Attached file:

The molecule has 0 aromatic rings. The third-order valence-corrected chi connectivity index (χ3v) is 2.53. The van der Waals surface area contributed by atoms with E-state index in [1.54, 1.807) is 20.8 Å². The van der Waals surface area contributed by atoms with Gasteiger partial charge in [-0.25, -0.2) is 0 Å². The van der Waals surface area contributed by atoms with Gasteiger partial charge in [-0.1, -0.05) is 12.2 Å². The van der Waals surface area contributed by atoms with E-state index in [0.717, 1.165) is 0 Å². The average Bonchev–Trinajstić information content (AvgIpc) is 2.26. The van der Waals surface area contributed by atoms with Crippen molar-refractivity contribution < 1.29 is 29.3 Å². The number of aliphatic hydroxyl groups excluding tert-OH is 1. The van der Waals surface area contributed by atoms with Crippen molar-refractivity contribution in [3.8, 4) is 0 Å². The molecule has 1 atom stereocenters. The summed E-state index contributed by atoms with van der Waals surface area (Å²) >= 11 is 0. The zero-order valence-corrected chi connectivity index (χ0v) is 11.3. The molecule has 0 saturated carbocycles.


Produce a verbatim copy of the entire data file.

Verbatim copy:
The molecule has 0 aromatic rings. The third-order valence-corrected chi connectivity index (χ3v) is 2.53. The van der Waals surface area contributed by atoms with E-state index in [1.54, 1.807) is 20.8 Å². The van der Waals surface area contributed by atoms with Gasteiger partial charge in [-0.25, -0.2) is 0 Å². The van der Waals surface area contributed by atoms with Gasteiger partial charge in [-0.1, -0.05) is 12.2 Å². The van der Waals surface area contributed by atoms with E-state index in [0.717, 1.165) is 0 Å². The average Bonchev–Trinajstić information content (AvgIpc) is 2.26. The van der Waals surface area contributed by atoms with Crippen molar-refractivity contribution < 1.29 is 29.3 Å². The number of aliphatic hydroxyl groups excluding tert-OH is 1. The van der Waals surface area contributed by atoms with Crippen molar-refractivity contribution in [3.8, 4) is 0 Å². The molecule has 1 atom stereocenters. The summed E-state index contributed by atoms with van der Waals surface area (Å²) >= 11 is 0. The zero-order valence-corrected chi connectivity index (χ0v) is 11.3. The molecule has 0 saturated carbocycles.